The latest legislation provides consumers with the right to access and delete some of their personal data and opt out of data collection under certain circumstances.
When we wrote about state privacy laws earlier this year, Virginia, California, and Colorado were the only states with laws in place to protect consumers’ privacy. (Nevada has also had a more limited law since 2019.) Since then, Utah Governor Spencer Cox signed the Utah Consumer Privacy Act (SB 227) on March 24, 2022, and Virginia has enacted three additional laws amending its Consumer Data Protection Act.
Utah's law — which goes into effect at the end of 2023 — provides consumers with the right to access and delete some of their personal data, opt out of data collection under certain circumstances, and provide consumers with what data is collected on their behalf. It doesn’t contain any provision to provide consumers with any legal action in the case of a violation or to correct any inaccuracies or a right to opt out of personal profiling (as can be found with other states).
The reason why I've mentioned that consumers will have the right to delete some of their data is because Utah's law only places limits on data supplied by the consumer to a particular entity, which will be interesting to see how that works out. The law applies to anyone who conducts business in the state and has an annual revenue of at least $25M. There are various exemptions in terms of who needs to comply with this law that are similar to Virginia’s law. For example, higher education and non-profit organizations don’t have to comply.
One big difference between Utah and other states is that consumers don’t give prior consent before sensitive data can be collected. This is the opposite of what the other states have enacted, which requires this consent. In Utah, consumers can opt out prior to its collection. Another difference is that Utah doesn’t require businesses to perform data protection assessments, making it “more business friendly”.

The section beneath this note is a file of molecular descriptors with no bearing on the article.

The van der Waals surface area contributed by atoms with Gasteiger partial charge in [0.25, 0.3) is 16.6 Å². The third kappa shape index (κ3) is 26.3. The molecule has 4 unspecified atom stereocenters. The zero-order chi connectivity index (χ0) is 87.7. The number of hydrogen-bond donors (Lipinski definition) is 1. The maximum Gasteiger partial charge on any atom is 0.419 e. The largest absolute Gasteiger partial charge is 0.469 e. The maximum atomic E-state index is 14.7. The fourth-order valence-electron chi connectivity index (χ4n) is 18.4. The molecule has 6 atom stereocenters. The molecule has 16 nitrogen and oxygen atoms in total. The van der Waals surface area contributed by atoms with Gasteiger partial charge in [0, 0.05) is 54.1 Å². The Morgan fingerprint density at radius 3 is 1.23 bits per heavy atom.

Each of these four states has subtle differences in how they handle requests from consumers, which means there a fair amount of confusion can be expected when it comes to understanding these differences and interacting with state governments to address and resolve privacy problems.
Further reading: Protecting your personal data online
Moving on to Virginia, the various amendments will go into effect July 1, 2022, although the main Consumer Data Protection Act takes effect in January 2023 as mentioned above. The amendments were the result of a working group to refine what was previously passed and focus on three areas:
Finally, several other states are considering their own privacy laws, as Husch Blackwell catalogs here, including bills under consideration in Iowa, Maryland, and other states that are holding hearings during this year’s legislative sessions. Connecticut has recently passed its own consumer privacy act as well.
We will continue to watch this space and provide future updates once these efforts result in enacted legislation. To continuously keep up on the latest updates, the US State Privacy Legislation Tracker is a great resource that provides a comprehensive overview of data privacy legislative activities on a state level.
In a recent global survey, Avast found that half of people who use online dating apps or websites have searched for someone they met on a dating app. Here's how internet searches about a date can affect one's experiences.
In the world of AI and machine learning, language learning models are a hot topic. They can be used in a variety of applications, but as with any technology, there are also potential drawbacks and concerns.